Tuesday, November 16, 2010

DEPA thinks gas vehicles bill is a bad idea

A bill to promote natural gas vehicles is one of the most frequently mentioned pieces of energy legislation for the 2010 congressional lame-duck session. It’s also a bad idea, the Domestic Energy Producers Alliance said on Nov. 11.

“We are all for CNG conversion. It’s a good technology and has been around for 20 years,” said Mike Cantrell, president of the Oklahoma City alliance of producers, royalty owners, oilfield service companies, and national and state independent oil and gas associations. “Where we draw the line is on the proposed method of payment.”

He said that S. 3815, as proposed, would raise the tax on each barrel of domestic and imported oil from 8¢ to 21¢ in order to fund the Oil Spill Liability Trust Fund.

“Didn’t Americans just speak in the elections last week? We need to allow the marketplace to decide the next step,” Cantrell said. “This is absolutely not a decision that should be mandated by ‘big government’.”

Wednesday, November 3, 2010

The House’s coming change in direction

That chill the Obama administration felt in Washington on Nov. 3 was more than a cold front approaching from the west. It was the realization that Republicans regained control of the US House in the previous day’s elections, and the direction of the Natural Resources and Energy and Commerce committees is going to change 180 degrees in January.

Expect Joe Barton (R-Tex.) to look more critically at proposals to manage global climate change than Henry A. Waxman (D-Calif.) did in his two years as Energy and Commerce Committee chairman. Doc Hastings (R-Wash.) almost certainly will be more receptive as chairman to complaints by the Natural Resources Committee’s western Republican members that US Department of the Interior agency policies are stifling oil and gas development than Nick J. Rahall (D-W.Va.) was.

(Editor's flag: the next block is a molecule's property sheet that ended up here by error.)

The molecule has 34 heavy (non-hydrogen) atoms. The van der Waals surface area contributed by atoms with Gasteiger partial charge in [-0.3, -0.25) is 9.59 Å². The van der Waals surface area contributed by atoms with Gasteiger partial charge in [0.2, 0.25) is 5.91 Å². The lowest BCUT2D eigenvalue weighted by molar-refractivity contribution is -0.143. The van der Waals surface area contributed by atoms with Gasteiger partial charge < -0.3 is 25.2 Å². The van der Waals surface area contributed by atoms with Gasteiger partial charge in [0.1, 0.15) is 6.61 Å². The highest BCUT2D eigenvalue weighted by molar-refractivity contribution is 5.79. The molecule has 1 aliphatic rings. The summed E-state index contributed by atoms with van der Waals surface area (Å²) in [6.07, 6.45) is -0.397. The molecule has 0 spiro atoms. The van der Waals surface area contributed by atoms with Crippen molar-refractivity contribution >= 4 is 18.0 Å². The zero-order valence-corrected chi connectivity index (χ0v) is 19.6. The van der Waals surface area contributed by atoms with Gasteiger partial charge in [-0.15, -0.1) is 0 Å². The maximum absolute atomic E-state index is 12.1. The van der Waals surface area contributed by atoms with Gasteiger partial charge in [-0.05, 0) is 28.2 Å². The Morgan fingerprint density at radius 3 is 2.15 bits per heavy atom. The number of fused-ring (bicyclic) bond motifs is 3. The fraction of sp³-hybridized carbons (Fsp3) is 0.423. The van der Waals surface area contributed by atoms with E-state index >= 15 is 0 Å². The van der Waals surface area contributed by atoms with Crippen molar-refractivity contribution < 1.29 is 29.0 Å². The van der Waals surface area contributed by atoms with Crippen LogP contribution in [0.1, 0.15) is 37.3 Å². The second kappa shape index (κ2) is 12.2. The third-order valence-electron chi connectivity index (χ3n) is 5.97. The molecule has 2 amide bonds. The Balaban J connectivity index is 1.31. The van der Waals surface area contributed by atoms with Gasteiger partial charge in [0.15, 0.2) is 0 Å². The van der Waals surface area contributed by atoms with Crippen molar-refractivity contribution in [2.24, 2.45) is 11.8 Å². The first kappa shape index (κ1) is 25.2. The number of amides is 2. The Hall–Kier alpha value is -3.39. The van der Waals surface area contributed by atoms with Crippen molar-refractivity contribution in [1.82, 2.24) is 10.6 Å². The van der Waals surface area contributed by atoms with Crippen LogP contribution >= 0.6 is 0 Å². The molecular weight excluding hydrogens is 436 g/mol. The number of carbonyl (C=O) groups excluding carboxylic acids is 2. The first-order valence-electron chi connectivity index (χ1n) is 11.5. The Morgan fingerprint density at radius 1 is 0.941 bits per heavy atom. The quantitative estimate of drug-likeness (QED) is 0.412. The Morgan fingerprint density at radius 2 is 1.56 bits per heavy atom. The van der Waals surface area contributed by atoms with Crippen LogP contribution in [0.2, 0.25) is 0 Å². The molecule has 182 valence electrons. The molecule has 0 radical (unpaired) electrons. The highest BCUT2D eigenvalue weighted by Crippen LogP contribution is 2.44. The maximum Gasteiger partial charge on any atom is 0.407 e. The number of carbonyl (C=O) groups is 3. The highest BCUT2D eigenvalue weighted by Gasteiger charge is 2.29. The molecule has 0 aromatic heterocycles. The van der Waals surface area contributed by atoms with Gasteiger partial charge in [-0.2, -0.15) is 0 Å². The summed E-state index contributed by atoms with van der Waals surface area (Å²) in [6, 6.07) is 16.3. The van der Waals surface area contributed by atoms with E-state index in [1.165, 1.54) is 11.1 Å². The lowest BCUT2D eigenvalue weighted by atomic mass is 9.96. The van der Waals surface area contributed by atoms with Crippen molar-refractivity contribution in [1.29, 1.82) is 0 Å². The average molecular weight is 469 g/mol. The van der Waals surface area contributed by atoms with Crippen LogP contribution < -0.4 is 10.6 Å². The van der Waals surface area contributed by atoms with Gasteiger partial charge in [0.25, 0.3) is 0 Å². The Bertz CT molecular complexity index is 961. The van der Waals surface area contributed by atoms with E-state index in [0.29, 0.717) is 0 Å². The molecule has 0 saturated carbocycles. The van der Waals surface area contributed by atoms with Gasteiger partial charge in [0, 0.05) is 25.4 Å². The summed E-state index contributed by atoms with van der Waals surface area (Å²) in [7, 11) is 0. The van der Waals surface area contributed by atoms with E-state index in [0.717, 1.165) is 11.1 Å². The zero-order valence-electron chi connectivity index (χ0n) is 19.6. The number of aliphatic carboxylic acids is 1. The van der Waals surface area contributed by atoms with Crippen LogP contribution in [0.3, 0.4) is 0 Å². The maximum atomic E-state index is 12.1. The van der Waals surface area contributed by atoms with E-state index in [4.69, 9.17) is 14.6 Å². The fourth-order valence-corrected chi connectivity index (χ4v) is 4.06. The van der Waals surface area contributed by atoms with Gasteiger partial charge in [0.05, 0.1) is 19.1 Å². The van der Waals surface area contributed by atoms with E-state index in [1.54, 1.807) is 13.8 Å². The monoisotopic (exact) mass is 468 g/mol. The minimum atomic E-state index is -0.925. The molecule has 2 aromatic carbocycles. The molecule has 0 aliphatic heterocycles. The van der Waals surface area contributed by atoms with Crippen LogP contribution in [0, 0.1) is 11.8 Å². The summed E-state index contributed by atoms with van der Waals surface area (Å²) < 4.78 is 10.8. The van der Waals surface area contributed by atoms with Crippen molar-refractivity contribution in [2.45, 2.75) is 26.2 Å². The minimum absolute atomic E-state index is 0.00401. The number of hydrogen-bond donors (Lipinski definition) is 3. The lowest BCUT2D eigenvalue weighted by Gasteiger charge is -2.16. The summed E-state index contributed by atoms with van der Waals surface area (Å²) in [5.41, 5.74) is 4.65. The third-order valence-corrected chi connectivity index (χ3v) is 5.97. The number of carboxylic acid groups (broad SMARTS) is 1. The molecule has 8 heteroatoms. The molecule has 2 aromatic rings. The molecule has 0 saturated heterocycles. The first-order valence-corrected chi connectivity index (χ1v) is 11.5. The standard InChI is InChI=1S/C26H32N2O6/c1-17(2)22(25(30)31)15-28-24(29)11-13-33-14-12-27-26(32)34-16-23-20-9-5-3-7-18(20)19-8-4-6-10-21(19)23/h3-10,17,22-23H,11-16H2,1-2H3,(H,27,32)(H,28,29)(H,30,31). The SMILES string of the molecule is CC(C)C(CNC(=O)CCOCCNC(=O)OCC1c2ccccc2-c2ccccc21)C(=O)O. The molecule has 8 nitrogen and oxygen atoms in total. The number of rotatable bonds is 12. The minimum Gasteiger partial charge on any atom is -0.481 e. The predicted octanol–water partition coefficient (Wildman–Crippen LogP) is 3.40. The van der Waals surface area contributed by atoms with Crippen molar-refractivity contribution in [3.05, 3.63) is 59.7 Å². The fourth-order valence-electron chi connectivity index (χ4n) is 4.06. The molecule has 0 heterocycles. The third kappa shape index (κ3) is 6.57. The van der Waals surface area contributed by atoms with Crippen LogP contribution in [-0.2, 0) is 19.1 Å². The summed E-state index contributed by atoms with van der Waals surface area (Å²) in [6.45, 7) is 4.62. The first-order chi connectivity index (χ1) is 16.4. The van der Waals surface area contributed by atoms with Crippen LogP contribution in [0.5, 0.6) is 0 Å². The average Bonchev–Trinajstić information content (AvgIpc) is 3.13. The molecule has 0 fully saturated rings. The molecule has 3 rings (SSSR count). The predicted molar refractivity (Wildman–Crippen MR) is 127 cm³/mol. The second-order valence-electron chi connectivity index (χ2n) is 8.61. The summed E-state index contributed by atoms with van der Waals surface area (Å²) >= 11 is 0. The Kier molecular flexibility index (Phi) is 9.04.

Among Natural Resource subcommittees, Doug Lamborn (R-Colo.) is in line to succeed Jim Costa (D-Calif.) as chairman of Energy and Mineral Resources. Costa lost his re-election bid, which is unfortunate. He tried to run the subcommittee reasonably while he was in charge and could have helped develop bipartisan legislation in the next Congress. Rob Bishop (R-Utah) won his re-election bid, which means he’ll be back not only as one of the more vocal Republicans on the full committee but also as chairman of the National Parks, Forests, and Public Lands Subcommittee.

Stevan Pearce (R-NM) also will be returning after regaining his House seat which he vacated in 2008 for an unsuccessful bid to succeed retiring Sen. Pete V. Domenici (R-NM). Pearce often acted as a one-man truth squad when he asked oil and gas opponents often embarrassing questions during hearings. He’s probably looking forward to doing so again. Democrat Martin Heinrich held onto New Mexico’s other House seat, which he won in 2006 when Tom Udall was elected Domenici’s successor.

Over at Energy and Commerce, Fred Upton (R-Mich.) is in line to succeed Edward J. Markey (D-Mass.) as chairman of the Energy and Environment Subcommittee. Markey also stands to lose his bully pulpit as chairman of the Select Committee on Energy Independence and Global Warming because House Republican leaders probably will dissolve it. It’s a safe bet that he’ll continue speaking out on climate issues, however.

Another significant change will take place at the Oversight and Government Reform Committee, where ranking minority member Darrell E. Issa (R-Calif.) is in line to succeed Adolphus Towns (D-NY) as chairman. Issa was a bulldog when he demanded a fuller accounting by what was then the US Minerals Management Service in 2005 and 2006 of alleged offshore oil and gas royalty underpayments. Many expect him to launch several investigations once he takes over in January.

“Tonight was a referendum on the Obama agenda and the American people rejected it,” he said late on election night. “The American people have sent a clear and direct message to Washington that they want less spending, limited government and more accountability. The mandate is clear: Advance an agenda that will create real jobs – not government jobs – but real jobs to get our economy moving again. Reduce the footprint of government in our lives, get government to live within its means, and make government more transparent and accountable.”

It’s always possible, however, that if House Republicans decide to heavily restrict funding in the next Congress for programs enacted by this one that they do not like, Democrats will make it a 2012 election issue – especially if it involves hiring more inspectors and auditors to improve enforcement at the Bureau of Ocean Energy Management, Regulation, and Enforcement, the Bureau of Land Management, and the Pipeline and Hazardous Materials Safety Administration.